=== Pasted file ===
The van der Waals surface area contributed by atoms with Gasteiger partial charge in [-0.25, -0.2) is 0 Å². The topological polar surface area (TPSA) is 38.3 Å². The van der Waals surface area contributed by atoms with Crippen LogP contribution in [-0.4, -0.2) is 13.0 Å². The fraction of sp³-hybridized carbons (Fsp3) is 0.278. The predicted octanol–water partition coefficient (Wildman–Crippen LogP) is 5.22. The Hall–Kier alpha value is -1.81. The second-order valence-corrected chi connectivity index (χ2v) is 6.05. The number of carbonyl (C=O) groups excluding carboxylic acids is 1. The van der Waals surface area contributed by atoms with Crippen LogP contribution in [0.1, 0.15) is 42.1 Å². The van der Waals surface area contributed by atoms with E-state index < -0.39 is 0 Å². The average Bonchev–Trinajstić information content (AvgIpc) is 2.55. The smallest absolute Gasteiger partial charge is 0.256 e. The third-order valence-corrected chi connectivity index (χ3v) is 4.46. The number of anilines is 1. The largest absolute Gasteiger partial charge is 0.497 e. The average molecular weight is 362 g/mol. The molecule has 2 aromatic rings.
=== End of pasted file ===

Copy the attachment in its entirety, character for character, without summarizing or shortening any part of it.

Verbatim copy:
The van der Waals surface area contributed by atoms with Gasteiger partial charge in [-0.25, -0.2) is 0 Å². The topological polar surface area (TPSA) is 38.3 Å². The van der Waals surface area contributed by atoms with Crippen LogP contribution in [-0.4, -0.2) is 13.0 Å². The fraction of sp³-hybridized carbons (Fsp3) is 0.278. The predicted octanol–water partition coefficient (Wildman–Crippen LogP) is 5.22. The Hall–Kier alpha value is -1.81. The second-order valence-corrected chi connectivity index (χ2v) is 6.05. The number of carbonyl (C=O) groups excluding carboxylic acids is 1. The van der Waals surface area contributed by atoms with Crippen LogP contribution in [0.1, 0.15) is 42.1 Å². The van der Waals surface area contributed by atoms with E-state index < -0.39 is 0 Å². The average Bonchev–Trinajstić information content (AvgIpc) is 2.55. The smallest absolute Gasteiger partial charge is 0.256 e. The third-order valence-corrected chi connectivity index (χ3v) is 4.46. The number of anilines is 1. The largest absolute Gasteiger partial charge is 0.497 e. The average molecular weight is 362 g/mol. The molecule has 2 aromatic rings.